Theodore G. Karakostas is a Greek-American who has written previously about the crisis in the Balkans and the situation facing the Orthodox Church. He returns today with an essay on a similar theme.
The Ecumenical Patriarchate
by Theodore G. Karakostas
It is very rare when contemporary realities serve as a near repetition of events that took place five and a half centuries ago. In the years preceding the Fall of Constantinople to the Ottoman Turks, the Greeks undertook a variety of diplomatic measures to gain support from the West in order to forestall the impending tragedy.
While the Christian Empire fell, and its last Emperor Constantine Palaeologos died resisting the conquest, one Byzantine office survived and continues to barely survive up to the present. The Ecumenical Patriarchate today is the “First Among Equals” among the Eastern Orthodox Churches, and his holiness Bartholomaios I has “Primacy of honor” among the various Patriarchs and Archbishops of the autocephalous Orthodox Churches. Today, the Ecumenical Patriarch seeks relief from the West in order to forestall a tragedy that appears increasingly inevitable as was the case with the last Christian Emperors.
The Ecumenical Patriarchate is in a state of crisis. The Patriarch’s flock is nearly extinct as a result of the genocidal policies of the Turkish government. During the First World War, the Young Turks began their policies of exterminating the Greek Orthodox, Armenian, and Assyrian Christians of Asia Minor.
In the aftermath of the collapse of the Ottoman Empire, Greece was briefly permitted to liberate the Christian City of Smyrna and other portions of Asia Minor in order to protect the surviving Greek Orthodox. In September 1922, the Turks under the leadership of Mustafa Kemal conquered the liberated City of Smyrna, and slaughtered the Greek and Armenian Christians. Among the casualties was the Greek Archbishop Chrysostom who was slaughtered by Muslim fanatics on the orders of a Muslim General named Noureddin Pasha.
The new Turkish leadership presided over the extermination and mass ethnic cleansing of Greek Orthodox in Eastern Thrace and other regions such as Pontus and Cappadocia. Further ethnic cleansing against the Greek Orthodox population of Constantinople followed which reduced the number of Greeks living in the Patriarchal City from nearly half a million to just over 100,000. Under the Turkish Republic, the Ecumenical Patriarchate has endured endless harassment and persecution.
The suffering of the flock of this institution that Greeks reverentially refer to as “the Great Church of Christ” included extreme taxation and subsequent deportations to forced labor camps in Anatolia. A subsequent campaign of terror on September 6, 1955 in which the entire Greek population was set upon by fanatical mobs of criminals and resulted in a pogrom which has burned itself into the collective memories of all Greeks was the beginning of the end for the Christians of Constantinople.
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Many Greeks compare the events of September 1955 with the atrocities that accompanied the Fall of Constantinople in 1453. The primary difference is that the horrors of the later period — in which Greek Churches and their sacred chalices and Icons were profaned in unspeakable ways, and priests and Bishops were set on fire and beaten to death — occurred in a country that was a member of the NATO alliance and the recipient of American economic and military assistance.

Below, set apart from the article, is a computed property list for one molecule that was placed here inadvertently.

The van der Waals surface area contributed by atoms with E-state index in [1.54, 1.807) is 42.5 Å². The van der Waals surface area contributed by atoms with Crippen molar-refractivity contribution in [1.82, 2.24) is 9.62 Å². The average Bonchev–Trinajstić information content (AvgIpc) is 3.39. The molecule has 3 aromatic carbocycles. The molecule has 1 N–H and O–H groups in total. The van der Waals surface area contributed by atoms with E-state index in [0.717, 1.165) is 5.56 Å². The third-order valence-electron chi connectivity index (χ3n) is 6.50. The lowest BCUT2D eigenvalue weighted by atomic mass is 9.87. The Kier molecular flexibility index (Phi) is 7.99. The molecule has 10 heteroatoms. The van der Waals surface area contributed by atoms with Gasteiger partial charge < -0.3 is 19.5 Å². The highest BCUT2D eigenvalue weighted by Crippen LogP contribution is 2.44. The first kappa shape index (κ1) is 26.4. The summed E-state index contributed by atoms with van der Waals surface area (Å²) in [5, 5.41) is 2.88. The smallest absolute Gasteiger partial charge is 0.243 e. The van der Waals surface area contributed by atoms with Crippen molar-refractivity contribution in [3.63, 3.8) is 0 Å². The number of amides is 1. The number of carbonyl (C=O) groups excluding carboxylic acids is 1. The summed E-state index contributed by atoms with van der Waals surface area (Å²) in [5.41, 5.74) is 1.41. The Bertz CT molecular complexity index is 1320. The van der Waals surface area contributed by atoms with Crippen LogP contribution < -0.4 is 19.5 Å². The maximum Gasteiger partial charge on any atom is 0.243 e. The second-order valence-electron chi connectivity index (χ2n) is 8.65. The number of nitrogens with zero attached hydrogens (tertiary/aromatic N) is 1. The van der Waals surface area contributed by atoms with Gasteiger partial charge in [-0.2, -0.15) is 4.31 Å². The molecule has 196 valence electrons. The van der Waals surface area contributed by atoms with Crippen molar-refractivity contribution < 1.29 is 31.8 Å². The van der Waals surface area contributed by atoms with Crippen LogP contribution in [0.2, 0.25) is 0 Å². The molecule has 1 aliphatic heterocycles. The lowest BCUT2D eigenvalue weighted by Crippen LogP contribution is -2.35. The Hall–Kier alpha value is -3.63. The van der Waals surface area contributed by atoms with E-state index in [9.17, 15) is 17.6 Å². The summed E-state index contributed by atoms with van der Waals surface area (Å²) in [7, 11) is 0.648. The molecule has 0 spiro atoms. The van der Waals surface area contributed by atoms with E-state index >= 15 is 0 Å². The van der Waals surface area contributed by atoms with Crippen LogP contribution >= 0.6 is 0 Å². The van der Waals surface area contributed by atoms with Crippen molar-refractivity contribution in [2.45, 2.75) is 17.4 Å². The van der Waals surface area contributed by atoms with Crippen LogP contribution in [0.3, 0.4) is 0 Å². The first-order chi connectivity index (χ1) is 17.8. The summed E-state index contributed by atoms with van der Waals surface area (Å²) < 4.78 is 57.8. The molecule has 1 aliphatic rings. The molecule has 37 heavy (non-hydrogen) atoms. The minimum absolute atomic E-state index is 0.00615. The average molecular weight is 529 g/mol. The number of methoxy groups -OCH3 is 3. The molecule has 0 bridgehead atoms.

Most of the surviving remnants of the Patriarch’s faithful were forcibly driven from Turkey in 1964, and by 1971 the Patriarchal School of Theology was forcibly closed on the orders of the Turkish government.
Between 1993 and 2004, the Ecumenical Patriarchate was bombed or attacked by arsonists on at least five occasions, with the murder of his holiness Bartholomaios I being the primary aim. In July 2007, it was revealed by Turkish news reports that retired Turkish military officers planned the assassinations of the Ecumenical Patriarch, and that of the Armenian Patriarch.
All this is of extreme importance to the United States because Washington claims to be waging a “war on terror”. A campaign of terror against a defenseless minority continues in Turkey as can be seen by the discriminatory laws against Greeks, and the continued seizure of property. In the past three months, a Greek Orthodox Monastery in Turkey was demolished, and a Greek newspaper editor was beaten.
This tragedy that continues to play out does not bode well for democracy in Turkey. Nor does it bode well for the United States and its image. The message that Turkish nationalists and Islamic fundamentalists have heard loud and clear is that American administrations will tolerate any amount of violations of human rights, religious freedom, and terror in the name of appeasing Turkey.
The Ecumenical Patriarchate is honored by Greeks with the title “The Great Church” which is also used to honor the empty Church of Hagia Sophia, which itself was named for Christ (meaning literally the Holy Wisdom of Christ). The displacement of one of the great institutions of Christendom from what was once the supreme Christian City is a defeat for democratic values, and a major victory for the intolerant fanaticism that the West claims to be fighting against.